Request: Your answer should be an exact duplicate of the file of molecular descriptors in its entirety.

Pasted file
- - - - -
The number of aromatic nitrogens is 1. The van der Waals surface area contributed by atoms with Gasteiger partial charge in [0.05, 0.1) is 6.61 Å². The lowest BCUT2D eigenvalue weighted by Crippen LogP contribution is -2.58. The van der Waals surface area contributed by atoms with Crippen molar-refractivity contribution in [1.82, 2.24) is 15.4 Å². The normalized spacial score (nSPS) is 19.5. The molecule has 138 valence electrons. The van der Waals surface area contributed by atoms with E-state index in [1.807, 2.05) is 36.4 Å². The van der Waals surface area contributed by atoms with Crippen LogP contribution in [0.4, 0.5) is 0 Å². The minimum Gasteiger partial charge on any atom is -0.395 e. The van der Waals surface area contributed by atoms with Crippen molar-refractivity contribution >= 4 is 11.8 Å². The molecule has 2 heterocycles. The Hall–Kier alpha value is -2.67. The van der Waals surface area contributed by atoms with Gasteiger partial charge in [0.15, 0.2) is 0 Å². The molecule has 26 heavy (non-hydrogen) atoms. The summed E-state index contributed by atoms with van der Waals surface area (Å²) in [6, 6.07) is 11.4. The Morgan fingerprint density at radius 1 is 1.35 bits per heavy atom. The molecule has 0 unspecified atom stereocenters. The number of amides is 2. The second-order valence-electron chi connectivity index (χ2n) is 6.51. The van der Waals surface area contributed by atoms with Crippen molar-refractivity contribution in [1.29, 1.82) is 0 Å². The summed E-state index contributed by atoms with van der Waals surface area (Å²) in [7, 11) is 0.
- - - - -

The number of aromatic nitrogens is 1. The van der Waals surface area contributed by atoms with Gasteiger partial charge in [0.05, 0.1) is 6.61 Å². The lowest BCUT2D eigenvalue weighted by Crippen LogP contribution is -2.58. The van der Waals surface area contributed by atoms with Crippen molar-refractivity contribution in [1.82, 2.24) is 15.4 Å². The normalized spacial score (nSPS) is 19.5. The molecule has 138 valence electrons. The van der Waals surface area contributed by atoms with E-state index in [1.807, 2.05) is 36.4 Å². The van der Waals surface area contributed by atoms with Crippen LogP contribution in [0.4, 0.5) is 0 Å². The minimum Gasteiger partial charge on any atom is -0.395 e. The van der Waals surface area contributed by atoms with Crippen molar-refractivity contribution >= 4 is 11.8 Å². The molecule has 2 heterocycles. The Hall–Kier alpha value is -2.67. The van der Waals surface area contributed by atoms with Gasteiger partial charge in [0.15, 0.2) is 0 Å². The molecule has 26 heavy (non-hydrogen) atoms. The summed E-state index contributed by atoms with van der Waals surface area (Å²) in [6, 6.07) is 11.4. The Morgan fingerprint density at radius 1 is 1.35 bits per heavy atom. The molecule has 0 unspecified atom stereocenters. The number of amides is 2. The second-order valence-electron chi connectivity index (χ2n) is 6.51. The van der Waals surface area contributed by atoms with Crippen molar-refractivity contribution in [1.29, 1.82) is 0 Å². The summed E-state index contributed by atoms with van der Waals surface area (Å²) in [7, 11) is 0.